Asklepios, god of healing and patron of medicine, is among the kindest of the Greek gods. Historically he would accept any offering, no matter how small, and his temples were filled with votives that were inexpensive materially but rich in devotion. Certainly the wealthy gave as was within their own means, gifts of precious metal and stone, but Asklepios was equally pleased with the small clay votives, or the worn sandals, showing the distance the supplicant had traveled to reach the temple, that were a traditional offering to the god.
It was very much traditional for a grateful worshipper to leave a votive offering in the shape of the part of their body that had been healed. Asklepios temples held many models of arms, legs, hands and other body parts (sometimes life-sized!), a testimonial to the god’s goodness and mercy.
Pictured above is my most recent physical offering to Asklepios, a necklace in garnet and carnelian with a silver-toned pendant in the shape of an anatomical heart. (Apologies for the picture quality.)
The last time I gave physical votives to Asklepios, I went with a more traditional version and made small clay plaques. But that was 10 or 12 years ago and I now have a much more crowded Greek altar with many more icons. In other words, no room for anything large.
And unfortunately I don’t have pictures of the clay plaques. But they are pretty easy to make, so I’ll give some basic instructions on what I did.
First, you need some clay. I used air-dry art clay in terra-cotta, because that was the look I wanted; you could also use white clay and then paint it after it dries. Another option would be polymer clay, if you prefer it.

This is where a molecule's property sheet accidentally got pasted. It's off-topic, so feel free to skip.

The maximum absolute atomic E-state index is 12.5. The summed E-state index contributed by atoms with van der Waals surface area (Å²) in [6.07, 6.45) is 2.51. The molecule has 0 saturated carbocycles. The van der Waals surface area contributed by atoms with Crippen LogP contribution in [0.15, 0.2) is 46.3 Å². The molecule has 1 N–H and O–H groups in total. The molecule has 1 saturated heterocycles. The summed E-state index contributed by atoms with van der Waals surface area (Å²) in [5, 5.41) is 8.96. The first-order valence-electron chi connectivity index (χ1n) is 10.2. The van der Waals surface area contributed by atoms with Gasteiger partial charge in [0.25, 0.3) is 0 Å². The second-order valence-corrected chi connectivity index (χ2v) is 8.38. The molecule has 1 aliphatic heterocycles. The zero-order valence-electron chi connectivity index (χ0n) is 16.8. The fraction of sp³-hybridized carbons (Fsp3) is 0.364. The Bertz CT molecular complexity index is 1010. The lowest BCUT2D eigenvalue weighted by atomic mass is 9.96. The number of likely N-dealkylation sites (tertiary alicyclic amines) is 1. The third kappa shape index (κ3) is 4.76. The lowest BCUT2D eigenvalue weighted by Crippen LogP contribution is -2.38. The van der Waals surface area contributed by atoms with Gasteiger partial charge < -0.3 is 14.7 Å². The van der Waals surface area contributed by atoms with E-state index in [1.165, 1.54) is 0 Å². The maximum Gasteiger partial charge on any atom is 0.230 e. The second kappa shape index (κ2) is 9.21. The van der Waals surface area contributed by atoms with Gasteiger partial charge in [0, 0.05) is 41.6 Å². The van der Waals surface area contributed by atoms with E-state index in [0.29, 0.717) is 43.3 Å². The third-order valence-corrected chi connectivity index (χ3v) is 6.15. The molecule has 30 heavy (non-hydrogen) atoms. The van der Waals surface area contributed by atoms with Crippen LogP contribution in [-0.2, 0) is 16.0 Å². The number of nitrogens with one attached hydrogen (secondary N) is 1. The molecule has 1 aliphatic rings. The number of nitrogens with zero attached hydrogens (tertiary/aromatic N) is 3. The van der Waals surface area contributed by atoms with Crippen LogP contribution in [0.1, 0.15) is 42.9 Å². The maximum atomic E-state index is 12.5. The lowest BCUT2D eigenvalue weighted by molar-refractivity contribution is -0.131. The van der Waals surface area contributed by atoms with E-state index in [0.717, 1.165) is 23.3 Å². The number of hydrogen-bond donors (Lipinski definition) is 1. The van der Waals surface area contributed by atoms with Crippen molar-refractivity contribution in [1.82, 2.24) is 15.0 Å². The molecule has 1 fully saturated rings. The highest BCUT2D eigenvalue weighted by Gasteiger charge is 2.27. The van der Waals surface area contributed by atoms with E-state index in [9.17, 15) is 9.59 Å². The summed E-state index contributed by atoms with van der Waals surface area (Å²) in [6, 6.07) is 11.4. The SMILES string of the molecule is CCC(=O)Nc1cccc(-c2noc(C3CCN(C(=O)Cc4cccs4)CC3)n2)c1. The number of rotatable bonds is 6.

Once you have the clay, make your models. You can make a model of a foot, hand, or other body part and carve into it whatever message of gratitude you like. You can also make a flat rectangular or oval surface, and then either carve an image of the affected body part or system (say, lungs, a spine, or a digestive system) into it or else use more clay to show the part in a raised effect. The plaques may work better if you’re dealing with a larger system rather than a foot or hand.
Then, let it dry. Once it’s dry, you can offer it to the god with whatever words of prayers of thanks you feel appropriate.
Drawn or painted images would also be good media for this sort of offering. I’ve also dedicated writings to Asklepios in thanks for particular gifts of healing. Really, the sky is the limit. Asklepios is kind and good, he accepts all sincerely-made offerings.